The Grattan Institute has released a new report calling on the federal government to implement reforms to make childcare cheaper in a bid to boost female labour force participation and economic growth:
Childcare should be made cheaper to enable more women to do more paid work, and to help lift the economy out of the COVID recession.
The Federal Government should spend an extra $5 billion a year on childcare subsidies. The payoff would be an $11 billion-a-year increase in GDP from the boost to workforce participation – and $150,000 in higher lifetime earnings for the typical Australian mother.
The childcare subsidy for low-income families should be raised from 85 per cent to 95 per cent, gradually tapering for households with income above $68,000. Under this scheme, 60 per cent of families would pay less than $20 per day per child for childcare, and no family would be worse off.
A range of policy, cultural, and social factors conspire to prevent many Australian women from working the paid hours they would prefer. A combination of tax, welfare settings, and childcare costs means some second-earners take home little or no extra pay for additional hours of work. This ‘workforce disincentive rate’ can be particularly punishing for the fourth and fifth day of work for the primary carer, still generally a woman.
It’s not surprising that many mothers conclude that working an extra day for no or virtually no take-home pay makes no sense.
And Australia’s high out-of-pocket childcare costs bite even harder now for families that have lost jobs or hours because of the COVID crisis.
Australia’s female workforce participation rate is above the OECD average, but Australian women are much more likely to work part-time. Before the COVID crisis, a typical Australian woman with pre-teenage children worked 2.5 days a week.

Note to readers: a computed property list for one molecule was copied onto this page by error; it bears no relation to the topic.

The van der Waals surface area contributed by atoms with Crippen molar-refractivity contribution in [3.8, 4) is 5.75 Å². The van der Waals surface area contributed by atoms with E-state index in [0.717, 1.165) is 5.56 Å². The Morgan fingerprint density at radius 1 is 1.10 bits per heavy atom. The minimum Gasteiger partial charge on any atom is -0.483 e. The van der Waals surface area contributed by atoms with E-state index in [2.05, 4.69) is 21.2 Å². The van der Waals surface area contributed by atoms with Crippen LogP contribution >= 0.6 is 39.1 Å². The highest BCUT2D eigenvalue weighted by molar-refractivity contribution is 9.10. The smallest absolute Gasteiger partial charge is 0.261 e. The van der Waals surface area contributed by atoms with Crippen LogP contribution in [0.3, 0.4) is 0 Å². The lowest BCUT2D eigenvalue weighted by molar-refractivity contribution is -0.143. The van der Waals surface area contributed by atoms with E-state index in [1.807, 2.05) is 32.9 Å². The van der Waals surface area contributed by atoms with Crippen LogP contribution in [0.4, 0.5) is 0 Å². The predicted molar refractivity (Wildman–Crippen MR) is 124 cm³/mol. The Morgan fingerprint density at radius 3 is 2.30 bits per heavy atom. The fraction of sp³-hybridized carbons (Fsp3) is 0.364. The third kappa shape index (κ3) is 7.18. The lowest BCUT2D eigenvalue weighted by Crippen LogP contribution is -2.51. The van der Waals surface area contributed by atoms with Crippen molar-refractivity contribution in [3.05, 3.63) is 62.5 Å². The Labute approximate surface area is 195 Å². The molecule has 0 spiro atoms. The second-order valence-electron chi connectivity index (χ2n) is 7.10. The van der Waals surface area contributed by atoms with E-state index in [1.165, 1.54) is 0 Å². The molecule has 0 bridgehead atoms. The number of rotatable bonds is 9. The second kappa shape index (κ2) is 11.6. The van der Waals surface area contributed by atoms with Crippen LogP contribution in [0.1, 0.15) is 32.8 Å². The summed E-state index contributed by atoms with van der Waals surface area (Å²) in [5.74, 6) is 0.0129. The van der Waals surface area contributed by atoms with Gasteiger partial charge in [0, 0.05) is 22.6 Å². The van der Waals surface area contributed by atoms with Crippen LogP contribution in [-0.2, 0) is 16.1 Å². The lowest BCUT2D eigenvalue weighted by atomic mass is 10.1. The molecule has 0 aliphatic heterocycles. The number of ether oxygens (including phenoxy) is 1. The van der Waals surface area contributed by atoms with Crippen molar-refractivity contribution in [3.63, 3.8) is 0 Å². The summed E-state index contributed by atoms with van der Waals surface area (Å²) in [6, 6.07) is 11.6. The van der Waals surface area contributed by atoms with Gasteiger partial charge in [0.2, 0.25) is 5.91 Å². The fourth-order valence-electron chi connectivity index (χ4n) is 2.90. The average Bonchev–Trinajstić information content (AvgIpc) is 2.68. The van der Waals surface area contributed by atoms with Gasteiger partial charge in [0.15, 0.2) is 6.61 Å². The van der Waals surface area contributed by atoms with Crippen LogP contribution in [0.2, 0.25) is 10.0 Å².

Women in Australia continue to do most of the unpaid household work, which further constrains their choices about doing more paid work.
Women are quick to embrace flexibility in their working arrangements after they have a child, but men’s work hours and contribution to household duties change very little. Men do more unpaid work in countries with more dedicated parental leave for fathers.
The Federal Government should extend the parental leave scheme to offer six weeks ‘use it or lose it’ leave at minimum wage for each parent, plus 12 weeks they can share between them. This would cost an extra $600 million a year, but would help fathers to spend more time with their children in the critical first year of the child’s life.
Cheaper childcare would be a win-win – it would boost the economy and give Australian women enhanced life choices.
It should be central to the Government’s plans for lifting Australia out of recession.
I have no issue in principle with the Grattan Institute’s policy recommendations. It is lower second income earners that face the highest effective marginal tax rates from paid work. As such, it makes sense to target childcare subsidies towards those on lower incomes to boost labour force participation.
That said, with Australia already experiencing mass unemployment, the last thing the nation needs at this time is more labour supply. This would only drive up unemployment even further and lower wages.
Therefore, I would prefer to see taxpayer dollars prioritised on measures to boost demand in the economy, such as lifting JobSeeker and traditional Keynesian stimulus in areas like infrastructure and public housing.
Governments need to focus on creating activity to soak up unemployed workers before adding more people to the labour force.